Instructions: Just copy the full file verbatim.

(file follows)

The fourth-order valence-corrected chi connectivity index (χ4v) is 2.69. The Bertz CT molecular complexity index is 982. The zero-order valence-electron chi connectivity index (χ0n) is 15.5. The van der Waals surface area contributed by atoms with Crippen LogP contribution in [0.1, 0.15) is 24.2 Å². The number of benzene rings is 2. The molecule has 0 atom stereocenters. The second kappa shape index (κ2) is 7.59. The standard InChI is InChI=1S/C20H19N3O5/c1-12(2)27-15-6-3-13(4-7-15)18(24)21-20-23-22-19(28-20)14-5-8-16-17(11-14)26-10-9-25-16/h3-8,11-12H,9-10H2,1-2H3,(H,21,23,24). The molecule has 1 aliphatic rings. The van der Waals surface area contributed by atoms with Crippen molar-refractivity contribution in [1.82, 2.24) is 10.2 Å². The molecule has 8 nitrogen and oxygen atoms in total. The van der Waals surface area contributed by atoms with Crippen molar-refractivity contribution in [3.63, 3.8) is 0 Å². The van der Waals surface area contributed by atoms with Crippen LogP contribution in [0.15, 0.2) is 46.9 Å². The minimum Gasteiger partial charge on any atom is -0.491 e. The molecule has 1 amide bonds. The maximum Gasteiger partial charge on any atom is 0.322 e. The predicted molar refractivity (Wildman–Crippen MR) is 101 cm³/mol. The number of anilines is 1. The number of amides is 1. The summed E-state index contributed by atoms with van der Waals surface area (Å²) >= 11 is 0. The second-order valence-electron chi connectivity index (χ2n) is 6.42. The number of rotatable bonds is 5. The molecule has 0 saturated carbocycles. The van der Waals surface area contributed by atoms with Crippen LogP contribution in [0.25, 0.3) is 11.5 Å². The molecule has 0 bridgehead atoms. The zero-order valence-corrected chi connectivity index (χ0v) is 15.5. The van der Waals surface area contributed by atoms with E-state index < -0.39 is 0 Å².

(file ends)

The fourth-order valence-corrected chi connectivity index (χ4v) is 2.69. The Bertz CT molecular complexity index is 982. The zero-order valence-electron chi connectivity index (χ0n) is 15.5. The van der Waals surface area contributed by atoms with Crippen LogP contribution in [0.1, 0.15) is 24.2 Å². The number of benzene rings is 2. The molecule has 0 atom stereocenters. The second kappa shape index (κ2) is 7.59. The standard InChI is InChI=1S/C20H19N3O5/c1-12(2)27-15-6-3-13(4-7-15)18(24)21-20-23-22-19(28-20)14-5-8-16-17(11-14)26-10-9-25-16/h3-8,11-12H,9-10H2,1-2H3,(H,21,23,24). The molecule has 1 aliphatic rings. The van der Waals surface area contributed by atoms with Crippen molar-refractivity contribution in [1.82, 2.24) is 10.2 Å². The molecule has 8 nitrogen and oxygen atoms in total. The van der Waals surface area contributed by atoms with Crippen molar-refractivity contribution in [3.63, 3.8) is 0 Å². The van der Waals surface area contributed by atoms with Crippen LogP contribution in [0.15, 0.2) is 46.9 Å². The minimum Gasteiger partial charge on any atom is -0.491 e. The molecule has 1 amide bonds. The maximum Gasteiger partial charge on any atom is 0.322 e. The predicted molar refractivity (Wildman–Crippen MR) is 101 cm³/mol. The number of anilines is 1. The number of amides is 1. The summed E-state index contributed by atoms with van der Waals surface area (Å²) >= 11 is 0. The second-order valence-electron chi connectivity index (χ2n) is 6.42. The number of rotatable bonds is 5. The molecule has 0 saturated carbocycles. The van der Waals surface area contributed by atoms with Crippen LogP contribution in [0.25, 0.3) is 11.5 Å². The molecule has 0 bridgehead atoms. The zero-order valence-corrected chi connectivity index (χ0v) is 15.5. The van der Waals surface area contributed by atoms with E-state index < -0.39 is 0 Å².